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Bluefin tuna sold for Y36.5 mil at Tsukiji market's final New Year auction

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31 Comments
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20% of historic levels by 2034.  ambitious stuff!!

4 ( +7 / -3 )

Awesome catch and excellent tasting fish. I enjoy grilling bluefin tuna as my sashimi of choice.

Serve with wasabi and soy sauce for super delicious meals!

-4 ( +1 / -5 )

It's only a matter of decades before they will have their last blue fin tuna auction ever!

11 ( +15 / -4 )

Awesome stuff but the price was quite low even compared to last year. Regardless, will need to try out this year's Winter catch

-9 ( +1 / -10 )

Experts warn it faces possible extinction, with stocks of Pacific bluefin depleted by more than 97% from their pre-industrial levels.

Still nobody cares, huh ?

And worst, when they are all extinct, people will cry but never question their responsibility or what they could have done to prevent it.

13 ( +14 / -1 )

Keep plundering the oceans Japan, you are very good at it.

10 ( +16 / -6 )

97 % gone they are basically extinct!

Why are they still hunted?

15 ( +17 / -2 )

These tuna are chock full of mercury and goodness knows what else right? Japan was promising to limit fishing them 25 years ago when only about 50% had been wiped out. China and other countries are developing a taste for this too. Will be gone by end of the decade

10 ( +12 / -2 )

 depleted by more than 97% from their pre-industrial levels. and japan thinks it can sustain whaling if it becomes commercialized again, LMFAO

1 ( +1 / -0 )

Why are they still hunted? because Japan

7 ( +11 / -4 )

Most marine ecologists agree that the populations of tunas in the oceans are so far depleted that even if fishing was banned today, their populations would never recover. The health and genetic diversity of the fish is already at crisis point due to fishers focussing on the larger healthy specimens leaving the only the smaller weaker fish to breed. Many species of tunas are actually genetically smaller than they were 30 odd years ago. The large fish in the photo are very rare, which is why they pull such high prices. The Japan Sea is a very good example of what will happen to the oceans if the tuna and other pelagic fish disappear. The sardine (iwashi) and bonito (katsuo) have been wiped out in the Japan sea, which has now been taken over by giant jelly fish. The fry of these fish eat the jellyfish fry and keep the balance. So, what have the Japanese fishers done about it? Not a damn thing! They just keep harvesting whatever fish they can catch between the jellyfish. I'm sure everybody has seen the small (1-2cm) white fish sold in supermarkets. They are an extremely popular additive to boiled rice. These are the fry of sardines and caught by the ton long before they are able to breed. Is it any wonder sardines have become extinct in many areas around Japan? The inland sea around Ehime and Hiroshima is a fish desert due to overfishing, but they keep dragging whatever they can out of it. Japan has no bag limits or size limits on any of its fish species. Their only goal is to catch as many as they can until they are gone. "Only when man has cut down the last tree and eaten the last fish will he realise he cannot eat money!"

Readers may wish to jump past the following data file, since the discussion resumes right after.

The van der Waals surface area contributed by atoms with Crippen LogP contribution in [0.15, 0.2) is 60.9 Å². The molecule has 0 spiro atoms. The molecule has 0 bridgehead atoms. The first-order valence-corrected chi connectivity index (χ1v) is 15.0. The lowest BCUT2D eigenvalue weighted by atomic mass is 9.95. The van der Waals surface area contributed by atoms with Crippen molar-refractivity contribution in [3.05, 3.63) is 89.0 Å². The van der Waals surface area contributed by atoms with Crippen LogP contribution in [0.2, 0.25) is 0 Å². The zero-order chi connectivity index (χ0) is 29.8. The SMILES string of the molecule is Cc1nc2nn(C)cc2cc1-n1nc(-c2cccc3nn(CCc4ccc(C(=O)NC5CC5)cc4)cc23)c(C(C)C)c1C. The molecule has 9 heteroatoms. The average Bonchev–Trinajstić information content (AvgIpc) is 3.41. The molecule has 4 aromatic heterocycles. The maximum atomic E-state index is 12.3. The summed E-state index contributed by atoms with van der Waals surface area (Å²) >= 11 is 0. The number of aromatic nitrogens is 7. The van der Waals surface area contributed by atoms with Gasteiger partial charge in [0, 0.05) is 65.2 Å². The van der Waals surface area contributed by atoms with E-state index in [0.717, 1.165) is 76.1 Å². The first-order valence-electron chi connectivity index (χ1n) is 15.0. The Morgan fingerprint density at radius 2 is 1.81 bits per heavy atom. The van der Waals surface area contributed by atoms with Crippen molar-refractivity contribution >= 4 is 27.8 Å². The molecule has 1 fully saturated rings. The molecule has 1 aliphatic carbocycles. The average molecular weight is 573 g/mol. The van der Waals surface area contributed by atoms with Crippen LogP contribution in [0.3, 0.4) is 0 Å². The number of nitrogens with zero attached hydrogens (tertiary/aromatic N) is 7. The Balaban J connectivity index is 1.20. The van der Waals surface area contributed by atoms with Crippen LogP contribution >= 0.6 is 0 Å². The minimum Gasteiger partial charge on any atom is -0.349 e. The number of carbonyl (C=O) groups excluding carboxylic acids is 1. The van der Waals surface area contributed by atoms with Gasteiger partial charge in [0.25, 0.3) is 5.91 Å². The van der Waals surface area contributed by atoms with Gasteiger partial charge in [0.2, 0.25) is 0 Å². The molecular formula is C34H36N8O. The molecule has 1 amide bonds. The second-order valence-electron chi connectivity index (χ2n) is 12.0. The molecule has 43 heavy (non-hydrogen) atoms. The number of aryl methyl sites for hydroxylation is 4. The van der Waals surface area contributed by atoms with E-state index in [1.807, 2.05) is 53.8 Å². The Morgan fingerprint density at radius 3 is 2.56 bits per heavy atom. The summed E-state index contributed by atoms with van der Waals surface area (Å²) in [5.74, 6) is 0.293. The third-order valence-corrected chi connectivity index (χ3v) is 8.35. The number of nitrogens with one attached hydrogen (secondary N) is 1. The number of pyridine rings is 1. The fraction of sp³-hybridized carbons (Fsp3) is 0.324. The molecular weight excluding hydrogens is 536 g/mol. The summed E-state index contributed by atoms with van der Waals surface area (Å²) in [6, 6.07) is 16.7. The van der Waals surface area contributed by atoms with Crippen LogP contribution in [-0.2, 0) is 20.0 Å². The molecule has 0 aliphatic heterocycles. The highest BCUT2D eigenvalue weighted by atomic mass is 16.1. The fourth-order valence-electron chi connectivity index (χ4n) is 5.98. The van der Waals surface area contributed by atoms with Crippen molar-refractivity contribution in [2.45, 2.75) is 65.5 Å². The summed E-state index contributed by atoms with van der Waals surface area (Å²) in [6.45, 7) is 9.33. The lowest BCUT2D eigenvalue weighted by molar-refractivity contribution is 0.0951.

15 ( +16 / -1 )

I no longer eat tuna in restaurants now because of their endangerment....

12 ( +14 / -2 )

I think it’s ok for me not to have tasted a few tastes before I pop it!!

-1 ( +4 / -5 )

I remember about 25 years ago, diving in massive schools of fish, circled by fifty or so tuna bigger than me. The last time I saw a big tuna was just one in Okinawa, five years ago. They are so amazing.

8 ( +10 / -2 )

Zadesh.  You grill Bluefin as your sashimi of choice?  Interesting.

3 ( +4 / -1 )

Doesn't say where it was caught. In the U.S. some species have to be caught by rod and reel. (Swards for one).

0 ( +0 / -0 )